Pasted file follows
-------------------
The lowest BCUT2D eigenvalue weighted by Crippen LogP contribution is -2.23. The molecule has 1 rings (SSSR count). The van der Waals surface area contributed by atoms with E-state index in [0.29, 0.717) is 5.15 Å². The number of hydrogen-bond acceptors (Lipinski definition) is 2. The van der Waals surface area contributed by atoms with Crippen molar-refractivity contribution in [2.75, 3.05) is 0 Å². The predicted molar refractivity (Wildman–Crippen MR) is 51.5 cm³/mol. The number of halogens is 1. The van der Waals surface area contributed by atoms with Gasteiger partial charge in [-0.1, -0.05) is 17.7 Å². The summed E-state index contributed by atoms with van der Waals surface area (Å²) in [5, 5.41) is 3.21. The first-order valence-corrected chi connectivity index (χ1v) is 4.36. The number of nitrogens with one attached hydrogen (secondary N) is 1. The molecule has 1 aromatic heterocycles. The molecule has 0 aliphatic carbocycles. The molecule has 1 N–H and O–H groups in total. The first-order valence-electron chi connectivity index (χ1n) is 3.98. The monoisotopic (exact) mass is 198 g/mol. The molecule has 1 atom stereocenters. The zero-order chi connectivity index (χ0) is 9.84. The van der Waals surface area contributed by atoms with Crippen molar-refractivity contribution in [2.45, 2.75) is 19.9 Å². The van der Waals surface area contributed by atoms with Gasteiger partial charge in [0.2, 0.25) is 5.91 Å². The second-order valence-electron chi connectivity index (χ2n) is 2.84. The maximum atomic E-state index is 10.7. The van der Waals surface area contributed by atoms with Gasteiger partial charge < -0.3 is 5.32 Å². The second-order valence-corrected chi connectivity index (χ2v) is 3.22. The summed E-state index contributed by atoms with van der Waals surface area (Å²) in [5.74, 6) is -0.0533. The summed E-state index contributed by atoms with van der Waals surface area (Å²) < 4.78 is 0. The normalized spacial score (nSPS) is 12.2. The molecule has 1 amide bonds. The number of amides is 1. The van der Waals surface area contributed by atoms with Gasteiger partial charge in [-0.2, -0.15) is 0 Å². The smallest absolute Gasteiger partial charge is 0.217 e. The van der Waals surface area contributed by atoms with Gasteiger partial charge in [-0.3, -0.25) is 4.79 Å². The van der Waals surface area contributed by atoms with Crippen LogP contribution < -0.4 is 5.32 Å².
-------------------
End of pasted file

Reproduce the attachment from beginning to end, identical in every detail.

The lowest BCUT2D eigenvalue weighted by Crippen LogP contribution is -2.23. The molecule has 1 rings (SSSR count). The van der Waals surface area contributed by atoms with E-state index in [0.29, 0.717) is 5.15 Å². The number of hydrogen-bond acceptors (Lipinski definition) is 2. The van der Waals surface area contributed by atoms with Crippen molar-refractivity contribution in [2.75, 3.05) is 0 Å². The predicted molar refractivity (Wildman–Crippen MR) is 51.5 cm³/mol. The number of halogens is 1. The van der Waals surface area contributed by atoms with Gasteiger partial charge in [-0.1, -0.05) is 17.7 Å². The summed E-state index contributed by atoms with van der Waals surface area (Å²) in [5, 5.41) is 3.21. The first-order valence-corrected chi connectivity index (χ1v) is 4.36. The number of nitrogens with one attached hydrogen (secondary N) is 1. The molecule has 1 aromatic heterocycles. The molecule has 0 aliphatic carbocycles. The molecule has 1 N–H and O–H groups in total. The first-order valence-electron chi connectivity index (χ1n) is 3.98. The monoisotopic (exact) mass is 198 g/mol. The molecule has 1 atom stereocenters. The zero-order chi connectivity index (χ0) is 9.84. The van der Waals surface area contributed by atoms with Crippen molar-refractivity contribution in [2.45, 2.75) is 19.9 Å². The van der Waals surface area contributed by atoms with Gasteiger partial charge in [0.2, 0.25) is 5.91 Å². The second-order valence-electron chi connectivity index (χ2n) is 2.84. The maximum atomic E-state index is 10.7. The van der Waals surface area contributed by atoms with Gasteiger partial charge < -0.3 is 5.32 Å². The second-order valence-corrected chi connectivity index (χ2v) is 3.22. The summed E-state index contributed by atoms with van der Waals surface area (Å²) in [5.74, 6) is -0.0533. The summed E-state index contributed by atoms with van der Waals surface area (Å²) < 4.78 is 0. The normalized spacial score (nSPS) is 12.2. The molecule has 1 amide bonds. The number of amides is 1. The van der Waals surface area contributed by atoms with Gasteiger partial charge in [-0.2, -0.15) is 0 Å². The smallest absolute Gasteiger partial charge is 0.217 e. The van der Waals surface area contributed by atoms with Gasteiger partial charge in [-0.3, -0.25) is 4.79 Å². The van der Waals surface area contributed by atoms with Crippen LogP contribution < -0.4 is 5.32 Å².